What are the benefits of coriander?
There are several possible health advantages of coriander, including:
* Functioning as a painkiller
* Assisting in cholesterol reduction
* Controlling blood glucose levels
* Promoting intestinal health
* Assisting with detox
* Increasing immune function
* Reducing worry and easing tension
While more studies are required to confirm these potential health advantages, coriander consumption as part of a balanced diet is generally regarded as safe.
From soups and stews to curries and salads, a variety of dishes can benefit from the addition of coriander. It can also be added to juices and smoothies or used as a garnish. The leaves and stems of fresh coriander can be chopped and added to your dish. Another option is to use whole or ground dried coriander seeds. Additionally, coriander supplements are offered.
Side Effects & Safety
When taken orally in doses that are typically found in foods, coriander is LIKELY SAFE. When taken orally as a medication in prescribed doses, coriander is POSSIBLY SAFE. Coriander can cause an allergic reaction in some people. Itching, tongue, lip, and throat swelling, as well as wheezing, are possible symptoms. It is unknown if those who have allergies to other members of the Apiaceae family, such as carrots, celery, or fennel, are more likely to experience this.
There are numerous traditional Indian dishes that use coriander leaves. Additionally, they can be used to create a tea that has a variety of potential health advantages. Follow the directions on the supplement's packaging when taking it, and consult your doctor if you have any questions.
In scientific studies, the following doses have been investigated:
Eat 1-3 grams of coriander seeds every day to lower cholesterol.
2 grams of coriander seeds, two times daily with meals, for diabetes. One gram of coriander seeds were consumed in a different study three times daily with meals.
500 mg of coriander leaf oil taken twice daily after meals for four weeks has been used to treat digestive issues like indigestion, bloating, and flatulence. Other research, however, indicates that symptoms are not lessened by taking 2 grams of coriander powder twice or three times per day for 8 weeks.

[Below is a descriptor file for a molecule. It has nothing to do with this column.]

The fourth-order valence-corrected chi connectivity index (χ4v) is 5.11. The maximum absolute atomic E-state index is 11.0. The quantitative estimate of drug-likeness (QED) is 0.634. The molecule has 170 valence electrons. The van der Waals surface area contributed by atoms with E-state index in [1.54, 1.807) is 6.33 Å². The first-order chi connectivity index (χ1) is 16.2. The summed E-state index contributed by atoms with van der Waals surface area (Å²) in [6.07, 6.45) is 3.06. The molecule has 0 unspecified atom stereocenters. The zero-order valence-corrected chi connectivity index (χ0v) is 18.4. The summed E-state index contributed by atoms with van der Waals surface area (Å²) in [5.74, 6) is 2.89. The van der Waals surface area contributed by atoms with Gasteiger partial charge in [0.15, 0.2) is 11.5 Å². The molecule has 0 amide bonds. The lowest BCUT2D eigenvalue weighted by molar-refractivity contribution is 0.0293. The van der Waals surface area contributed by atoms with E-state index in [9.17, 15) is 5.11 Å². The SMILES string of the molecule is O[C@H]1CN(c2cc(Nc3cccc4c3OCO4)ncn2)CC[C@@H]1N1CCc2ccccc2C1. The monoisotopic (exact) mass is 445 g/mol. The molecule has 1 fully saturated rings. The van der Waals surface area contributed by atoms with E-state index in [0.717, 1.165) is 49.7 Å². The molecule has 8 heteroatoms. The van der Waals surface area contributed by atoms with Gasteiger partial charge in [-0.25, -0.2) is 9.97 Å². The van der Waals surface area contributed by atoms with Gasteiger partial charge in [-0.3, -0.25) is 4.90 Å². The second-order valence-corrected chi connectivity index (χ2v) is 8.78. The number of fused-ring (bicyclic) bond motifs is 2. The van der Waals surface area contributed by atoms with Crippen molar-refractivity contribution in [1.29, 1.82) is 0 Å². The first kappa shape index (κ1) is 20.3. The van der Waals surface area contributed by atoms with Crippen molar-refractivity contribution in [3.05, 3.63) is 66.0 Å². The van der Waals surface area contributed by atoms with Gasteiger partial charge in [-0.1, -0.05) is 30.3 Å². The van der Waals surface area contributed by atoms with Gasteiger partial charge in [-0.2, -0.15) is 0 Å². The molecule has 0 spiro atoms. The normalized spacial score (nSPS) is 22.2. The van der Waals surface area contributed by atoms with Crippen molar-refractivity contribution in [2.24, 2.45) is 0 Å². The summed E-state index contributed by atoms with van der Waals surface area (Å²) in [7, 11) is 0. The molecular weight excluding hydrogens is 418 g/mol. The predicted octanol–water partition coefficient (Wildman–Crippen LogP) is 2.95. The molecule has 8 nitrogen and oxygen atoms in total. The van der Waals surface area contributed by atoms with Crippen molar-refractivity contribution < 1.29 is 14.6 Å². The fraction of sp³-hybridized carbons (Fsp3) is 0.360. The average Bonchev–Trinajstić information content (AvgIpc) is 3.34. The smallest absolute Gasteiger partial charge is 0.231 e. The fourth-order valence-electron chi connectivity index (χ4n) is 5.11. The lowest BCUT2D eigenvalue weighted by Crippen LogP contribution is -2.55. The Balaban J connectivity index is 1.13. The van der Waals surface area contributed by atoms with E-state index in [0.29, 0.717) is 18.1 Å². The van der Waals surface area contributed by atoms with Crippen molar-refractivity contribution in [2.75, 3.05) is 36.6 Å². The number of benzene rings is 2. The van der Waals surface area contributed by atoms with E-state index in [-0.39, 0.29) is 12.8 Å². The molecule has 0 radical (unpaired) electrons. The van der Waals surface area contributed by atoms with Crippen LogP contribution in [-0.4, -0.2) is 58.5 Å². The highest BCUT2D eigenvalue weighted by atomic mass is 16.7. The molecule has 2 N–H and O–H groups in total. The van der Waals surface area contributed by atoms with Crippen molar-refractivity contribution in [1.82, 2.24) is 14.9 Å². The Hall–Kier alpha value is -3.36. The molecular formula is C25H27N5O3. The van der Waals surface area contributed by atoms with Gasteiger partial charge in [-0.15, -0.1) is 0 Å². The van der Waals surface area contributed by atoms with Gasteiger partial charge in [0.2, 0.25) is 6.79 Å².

A specific product (CBF) containing equal amounts of coriander, fennel, and anise oil has been used to treat high blood pressure for four weeks at a dose of 20 drops three times per day.
500 mg of coriander leaf oil taken twice daily after meals for four weeks has been used to treat osteoarthritis.
A specific product (CBF) containing equal parts of coriander, fennel, and anise oil has been applied to the skin three times per day for eight weeks to treat skin conditions like psoriasis and eczema.
Two grams of coriander powder taken twice or three times per day for eight weeks does not alleviate symptoms of flatulence.
Special Precautions & Warnings
There isn't enough information on the use of coriander during pregnancy and breast-feeding. Avoid use to be on the safe side.
Allergy to plants in the carrot family: There is some worry that people who are allergic to coriander could also be allergic to birch pollen or plants in the carrot family, like celery, dill, or fennel.
Asthma: Coriander should not be consumed by those who have asthma. Asthma symptoms may worsen when consuming coriander.
High blood pressure: There is some worry that coriander taken in large doses may result in high blood pressure.
During surgery, coriander may prevent blood clots. This could raise the possibility of bleeding and bruising both during and after surgery. Before any scheduled surgery, stop taking coriander at least two weeks in advance.
Generally Speaking With this combination, use caution.
Blood clotting may be slowed by coriander. Coriander may increase the likelihood of bleeding and bruising when combined with drugs that also slow clotting.
Captopril (Capoten), enalapril (Vasotec), lisinopril (Prinivil, Zestril), ramipril (Altace), and other drugs are used to treat high blood pressure.